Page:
Unsurprisingly, this outsourcing of power and authority has had dire consequences for many indigenous communities. The cadastre system inherently caters to the needs of large companies and private actors who want to register individually owned allotments of land. The bureaucracy of cadastral documentation, coupled with the rigidity of the cadastral system’s definition of land ownership, makes it difficult for some native communities—who collectively occupy their land—to register their plots. Cadastres’ early iterations fail to record land occupation by these communities, making them “illegal trespassers” on the property they work and live on. The new landowners can then use the official cadastre and georeferencing records to go to court and evict traditional communal owners. Condoned by the rampant corruption in rural municipalities and courts, this sequence is disturbingly common.
Although much of this problem stems from misuse of georeferencing technology, the issue calls for a political solution. Local and national governments must put agrarian reform and collective land ownership issues on their political agendas. Governmental land use groups and agencies—the South American equivalents to the United States Bureau of Land Management—should allocate public lands to rural peoples in order to guarantee their collective territorial rights. Digital georeferencing techniques for land demarcation can and must be backed up by traditional ground truthing surveys. And rather than taking prospective landowners’ claims at face value, governments must independently verify them via a centralized land registration system organized to resolve conflicts.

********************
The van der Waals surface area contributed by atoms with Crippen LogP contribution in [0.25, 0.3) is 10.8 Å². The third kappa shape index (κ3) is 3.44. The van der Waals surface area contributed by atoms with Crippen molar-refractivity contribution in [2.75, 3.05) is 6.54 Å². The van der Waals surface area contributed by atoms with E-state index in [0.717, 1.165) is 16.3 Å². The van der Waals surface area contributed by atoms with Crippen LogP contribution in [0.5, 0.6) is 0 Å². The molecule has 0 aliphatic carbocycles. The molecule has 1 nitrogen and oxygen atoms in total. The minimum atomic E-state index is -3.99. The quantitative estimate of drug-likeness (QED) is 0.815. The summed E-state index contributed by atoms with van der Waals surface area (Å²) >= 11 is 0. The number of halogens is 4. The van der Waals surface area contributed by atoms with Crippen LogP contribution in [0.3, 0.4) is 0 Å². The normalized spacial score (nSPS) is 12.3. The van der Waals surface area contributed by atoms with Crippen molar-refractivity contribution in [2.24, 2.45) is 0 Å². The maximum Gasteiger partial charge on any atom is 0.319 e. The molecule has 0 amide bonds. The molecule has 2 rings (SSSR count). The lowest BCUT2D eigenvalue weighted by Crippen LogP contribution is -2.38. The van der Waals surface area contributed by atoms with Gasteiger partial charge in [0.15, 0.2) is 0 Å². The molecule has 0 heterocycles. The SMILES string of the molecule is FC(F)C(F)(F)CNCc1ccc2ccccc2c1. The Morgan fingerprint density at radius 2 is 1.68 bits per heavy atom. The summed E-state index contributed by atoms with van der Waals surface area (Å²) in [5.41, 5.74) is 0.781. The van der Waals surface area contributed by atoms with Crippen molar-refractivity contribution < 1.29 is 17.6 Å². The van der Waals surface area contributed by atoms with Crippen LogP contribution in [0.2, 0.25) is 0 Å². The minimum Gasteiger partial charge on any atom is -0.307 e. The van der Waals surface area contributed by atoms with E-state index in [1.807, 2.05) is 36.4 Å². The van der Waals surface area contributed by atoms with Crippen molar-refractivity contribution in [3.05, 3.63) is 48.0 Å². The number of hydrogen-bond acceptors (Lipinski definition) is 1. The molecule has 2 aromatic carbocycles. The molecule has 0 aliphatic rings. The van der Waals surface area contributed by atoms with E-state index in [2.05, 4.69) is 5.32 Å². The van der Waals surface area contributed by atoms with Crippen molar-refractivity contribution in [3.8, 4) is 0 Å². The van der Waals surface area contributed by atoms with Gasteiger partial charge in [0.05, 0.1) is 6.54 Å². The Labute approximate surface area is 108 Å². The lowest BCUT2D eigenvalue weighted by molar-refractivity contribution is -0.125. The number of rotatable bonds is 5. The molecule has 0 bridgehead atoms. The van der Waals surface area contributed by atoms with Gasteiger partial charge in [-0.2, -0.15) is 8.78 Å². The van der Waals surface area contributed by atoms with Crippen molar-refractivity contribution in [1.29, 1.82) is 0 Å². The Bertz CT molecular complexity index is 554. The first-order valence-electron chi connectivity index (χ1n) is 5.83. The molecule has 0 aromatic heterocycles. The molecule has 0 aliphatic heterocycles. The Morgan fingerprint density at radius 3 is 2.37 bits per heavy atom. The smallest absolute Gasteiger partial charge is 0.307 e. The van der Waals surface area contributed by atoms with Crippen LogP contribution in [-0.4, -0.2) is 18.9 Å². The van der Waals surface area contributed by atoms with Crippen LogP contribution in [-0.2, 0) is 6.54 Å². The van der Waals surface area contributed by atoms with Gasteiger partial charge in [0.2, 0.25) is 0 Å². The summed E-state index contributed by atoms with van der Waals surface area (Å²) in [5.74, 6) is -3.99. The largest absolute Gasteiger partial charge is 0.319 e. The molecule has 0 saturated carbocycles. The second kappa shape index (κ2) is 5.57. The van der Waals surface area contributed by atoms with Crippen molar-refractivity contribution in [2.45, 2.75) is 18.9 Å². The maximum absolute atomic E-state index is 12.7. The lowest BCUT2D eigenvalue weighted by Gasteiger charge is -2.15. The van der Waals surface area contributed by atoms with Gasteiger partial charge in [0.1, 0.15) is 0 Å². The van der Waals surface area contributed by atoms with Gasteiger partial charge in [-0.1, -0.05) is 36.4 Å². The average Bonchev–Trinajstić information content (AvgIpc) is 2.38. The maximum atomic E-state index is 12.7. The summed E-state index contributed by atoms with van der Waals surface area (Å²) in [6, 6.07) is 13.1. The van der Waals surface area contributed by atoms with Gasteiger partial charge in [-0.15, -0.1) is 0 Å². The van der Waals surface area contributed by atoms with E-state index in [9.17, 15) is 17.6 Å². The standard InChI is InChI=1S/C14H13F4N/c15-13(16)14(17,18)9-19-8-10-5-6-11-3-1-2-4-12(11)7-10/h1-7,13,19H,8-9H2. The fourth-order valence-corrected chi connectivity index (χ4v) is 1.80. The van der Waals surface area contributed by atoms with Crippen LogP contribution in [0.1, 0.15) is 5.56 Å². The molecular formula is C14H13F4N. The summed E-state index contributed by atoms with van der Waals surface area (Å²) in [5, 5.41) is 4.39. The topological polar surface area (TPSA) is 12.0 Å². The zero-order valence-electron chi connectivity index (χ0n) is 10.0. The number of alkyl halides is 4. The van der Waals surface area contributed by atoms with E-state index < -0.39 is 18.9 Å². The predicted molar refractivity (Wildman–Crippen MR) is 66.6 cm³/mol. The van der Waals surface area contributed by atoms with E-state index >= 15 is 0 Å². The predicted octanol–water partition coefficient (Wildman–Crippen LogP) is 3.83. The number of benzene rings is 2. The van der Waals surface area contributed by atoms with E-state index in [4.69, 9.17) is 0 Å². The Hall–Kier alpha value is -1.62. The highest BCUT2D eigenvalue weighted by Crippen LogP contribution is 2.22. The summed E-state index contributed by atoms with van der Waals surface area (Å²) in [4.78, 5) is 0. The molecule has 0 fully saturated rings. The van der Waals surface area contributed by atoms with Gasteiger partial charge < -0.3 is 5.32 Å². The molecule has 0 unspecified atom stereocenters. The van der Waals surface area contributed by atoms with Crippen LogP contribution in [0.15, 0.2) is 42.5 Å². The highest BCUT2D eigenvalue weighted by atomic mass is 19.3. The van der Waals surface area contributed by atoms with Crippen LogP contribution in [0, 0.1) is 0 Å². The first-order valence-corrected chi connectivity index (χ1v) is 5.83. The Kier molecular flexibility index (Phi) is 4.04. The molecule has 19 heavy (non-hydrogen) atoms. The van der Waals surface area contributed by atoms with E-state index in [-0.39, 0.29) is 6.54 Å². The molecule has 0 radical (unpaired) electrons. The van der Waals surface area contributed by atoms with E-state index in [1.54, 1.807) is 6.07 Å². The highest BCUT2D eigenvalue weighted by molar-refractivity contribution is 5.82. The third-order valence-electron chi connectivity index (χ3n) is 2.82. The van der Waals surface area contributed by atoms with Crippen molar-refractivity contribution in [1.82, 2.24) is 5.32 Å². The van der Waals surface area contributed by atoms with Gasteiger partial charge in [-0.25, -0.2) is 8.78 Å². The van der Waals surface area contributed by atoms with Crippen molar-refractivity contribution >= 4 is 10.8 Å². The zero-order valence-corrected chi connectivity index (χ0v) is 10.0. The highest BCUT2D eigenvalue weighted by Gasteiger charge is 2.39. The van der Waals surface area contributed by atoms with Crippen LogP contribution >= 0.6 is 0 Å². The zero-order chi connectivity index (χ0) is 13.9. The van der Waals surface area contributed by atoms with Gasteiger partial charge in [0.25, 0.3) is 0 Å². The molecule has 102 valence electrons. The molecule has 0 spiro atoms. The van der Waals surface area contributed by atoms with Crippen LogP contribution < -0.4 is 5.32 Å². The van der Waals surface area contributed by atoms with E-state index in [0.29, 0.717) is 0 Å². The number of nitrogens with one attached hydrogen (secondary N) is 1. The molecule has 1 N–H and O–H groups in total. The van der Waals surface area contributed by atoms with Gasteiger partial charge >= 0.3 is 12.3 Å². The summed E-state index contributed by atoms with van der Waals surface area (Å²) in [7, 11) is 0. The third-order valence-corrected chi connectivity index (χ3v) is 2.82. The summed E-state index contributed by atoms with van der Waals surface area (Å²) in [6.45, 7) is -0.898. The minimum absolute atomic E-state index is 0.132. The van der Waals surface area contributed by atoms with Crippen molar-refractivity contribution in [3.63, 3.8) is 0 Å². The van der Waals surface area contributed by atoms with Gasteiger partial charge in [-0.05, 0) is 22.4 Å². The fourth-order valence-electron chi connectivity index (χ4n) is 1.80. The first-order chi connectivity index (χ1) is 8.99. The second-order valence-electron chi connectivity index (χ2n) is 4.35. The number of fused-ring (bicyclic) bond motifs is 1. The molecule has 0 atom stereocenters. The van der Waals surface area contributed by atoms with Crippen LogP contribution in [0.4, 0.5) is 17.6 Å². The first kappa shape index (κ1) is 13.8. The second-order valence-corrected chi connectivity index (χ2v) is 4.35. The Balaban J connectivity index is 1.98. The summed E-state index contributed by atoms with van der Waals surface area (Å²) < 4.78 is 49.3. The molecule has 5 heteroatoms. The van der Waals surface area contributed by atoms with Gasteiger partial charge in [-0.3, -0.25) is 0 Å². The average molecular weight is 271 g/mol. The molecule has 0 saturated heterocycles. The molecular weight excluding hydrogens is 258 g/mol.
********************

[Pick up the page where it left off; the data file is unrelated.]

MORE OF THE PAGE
Even if the government does not act, there are still a number of ways to guarantee land rights for Indigenous communities and other rural peoples. In 2019, the International Land Coalition (ILC) published “ILC Toolkit #9: Effective Actions Against Land Grabbing,” describing several strategies that landowners and activists alike can use to combat the global land-grabbing phenomenon. One of the primary ways the ILC encourages local groups to resist land-grabbing is through the development of community land registries, which allow landowners to register their customary land rights into a government cadastre and obtain formal land titles or certificates. This process helps integrate many indigenous peoples’ customary rights into the legal system and establishes proper land rights that help communities protect their lands.
The Higaonon, an indigenous tribe in the Mindanao region of the Philippines, has successfully implemented this practice and holds much of its land under customary tenure systems. Still, the lack of clear boundaries between neighboring groups has led to many disputes. In response, the Higaonon applied for a Certificate of Ancestral Domain Title (CADT), a formal land ownership title. However, despite their efforts, the National Commission on Indigenous Peoples has only formally registered 50 CADTs, limiting their effectiveness in protecting indigenous land.
Traditional knowledge and production systems—existing sustainably on communally held land—protect natural resources and are vital for human survival. But the longevity and viability of these systems are being put at risk by the “digital land grab.” We must do everything in our power to stop it.